If Your Ears are Ringing or Itching, Is Someone Talking About You?

Chances are you heard some form of the saying before. Maybe it was “If your right ear itches, someone is speaking well of you and if your left ear itches, someone is speaking ill of you.”

Or the more popular, shorter version “If your ears are ringing, someone’s talking about you.”

Whatever variation of the phrase you’ve heard, this old wives’ tale is one that holds no truth. But it does have an ancient background – and indirectly raises what could be an important issue to address if you are experiencing ringing in your ears (left or right or both!).

If you are the topic of other people’s conversations when you are not present, unfortunately your ears won’t clue you in.

Where it Began

The belief that itching or ringing ears means someone is talking about you is mentioned in Pliny’s “Natural History” encyclopedia written more than 2000 years ago.

Pliny, Gains Plinius Secundus, was an ancient author and natural philosopher of Roman importance. Born in Como, Italy to a Roman eques (knight), Pliny was a tireless researcher, writer, and author of more than 75 books.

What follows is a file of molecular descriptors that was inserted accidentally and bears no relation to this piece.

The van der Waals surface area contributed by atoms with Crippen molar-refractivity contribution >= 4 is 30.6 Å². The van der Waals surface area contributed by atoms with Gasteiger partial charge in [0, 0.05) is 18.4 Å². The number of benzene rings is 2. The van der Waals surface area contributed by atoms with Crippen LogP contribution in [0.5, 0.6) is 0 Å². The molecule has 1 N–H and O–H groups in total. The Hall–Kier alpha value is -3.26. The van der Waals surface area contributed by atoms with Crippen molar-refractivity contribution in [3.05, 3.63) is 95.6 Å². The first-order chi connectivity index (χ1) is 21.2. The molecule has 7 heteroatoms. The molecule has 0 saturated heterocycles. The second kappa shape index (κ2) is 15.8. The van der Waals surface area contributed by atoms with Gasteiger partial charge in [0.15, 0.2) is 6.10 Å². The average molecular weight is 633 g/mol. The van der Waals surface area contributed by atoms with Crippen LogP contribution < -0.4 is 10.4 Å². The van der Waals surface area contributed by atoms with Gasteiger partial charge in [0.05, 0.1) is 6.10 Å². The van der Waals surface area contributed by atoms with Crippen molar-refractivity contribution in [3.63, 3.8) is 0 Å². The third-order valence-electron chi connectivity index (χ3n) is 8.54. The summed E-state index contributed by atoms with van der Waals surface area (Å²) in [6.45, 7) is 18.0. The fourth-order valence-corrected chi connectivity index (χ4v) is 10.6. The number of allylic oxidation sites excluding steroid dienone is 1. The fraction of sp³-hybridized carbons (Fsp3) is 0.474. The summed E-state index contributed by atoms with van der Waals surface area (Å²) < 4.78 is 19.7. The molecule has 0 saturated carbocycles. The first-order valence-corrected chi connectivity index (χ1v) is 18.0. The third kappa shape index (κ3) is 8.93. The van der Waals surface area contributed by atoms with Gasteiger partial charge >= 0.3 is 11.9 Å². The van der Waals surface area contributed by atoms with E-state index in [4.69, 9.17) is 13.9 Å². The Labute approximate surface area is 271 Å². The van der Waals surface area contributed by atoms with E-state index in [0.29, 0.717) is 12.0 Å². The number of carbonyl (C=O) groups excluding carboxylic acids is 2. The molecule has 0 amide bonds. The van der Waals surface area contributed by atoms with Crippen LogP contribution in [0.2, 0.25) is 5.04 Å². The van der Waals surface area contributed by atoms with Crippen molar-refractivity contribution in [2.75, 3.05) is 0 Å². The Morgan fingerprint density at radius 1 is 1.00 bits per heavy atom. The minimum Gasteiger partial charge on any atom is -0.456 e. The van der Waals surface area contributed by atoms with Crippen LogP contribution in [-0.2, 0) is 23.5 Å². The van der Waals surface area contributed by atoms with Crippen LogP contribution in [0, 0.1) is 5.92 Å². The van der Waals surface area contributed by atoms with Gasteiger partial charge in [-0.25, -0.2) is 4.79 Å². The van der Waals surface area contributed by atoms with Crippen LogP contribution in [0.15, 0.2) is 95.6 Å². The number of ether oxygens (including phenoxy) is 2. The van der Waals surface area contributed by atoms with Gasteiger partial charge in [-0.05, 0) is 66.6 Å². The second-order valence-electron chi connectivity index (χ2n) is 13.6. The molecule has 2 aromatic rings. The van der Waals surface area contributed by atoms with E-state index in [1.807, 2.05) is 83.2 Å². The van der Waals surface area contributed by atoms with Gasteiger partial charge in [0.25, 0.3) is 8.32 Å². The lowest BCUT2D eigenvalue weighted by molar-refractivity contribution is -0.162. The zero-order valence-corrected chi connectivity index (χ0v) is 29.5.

Throughout the history of his writings, it is said that Pliny mentions several old wives’ tales. None of which are true.

The ethnic group of the Kyrgyz, traditionally Nomads from Siberia that have since traveled to Central Asia’s country of Krygzystan, still follow the belief that if someone’s ears are burning, somebody IS talking about you.

Ringing in the Ears

At one time or another almost everyone experiences some type of “ringing” in the ears. To some extent it is actually normal. Think back to when you were at a concert, the music blaring, and the ringing sensation that continued for just a short time after.

Unfortunately though, if you experience frequent or constant ringing in the ears, you could be experiencing something more than just the norm.


Tinnitus, or ringing in the ears, is the sensation of hearing buzzing, whistling, ringing, or other sounds. They may be of high or low pitch, vary in the type of sound produced, and one or both ears may be affected.

When one suffers from tinnitus the sounds they hear may be intermittent, continuous, or pulsating in time with the heart beat. Commonly found in adults between ages 20 to 40, only the person experiencing it can hear the noise.

Tinnitus is a symptom, not a disease, and is not by itself threatening to one’s health.


  • Cardiovascular disorders, such as high blood pressure
  • Metabolic abnormalities, such as low thyroid levels
  • Blockages in the ear
  • Head trauma
  • Side effects caused by prescription and nonprescription drugs
  • Psychological factors, such as depression or stress
  • Tumors in the brain or in the ear


Many types of treatments such as alternative medicines, hearing aides, drug therapy and sound therapy have been suggested for the relief of tinnitus, but it is not always treatable.

Usually tinnitus will decrease or go away with time and is known to only persist in 25% of the cases.

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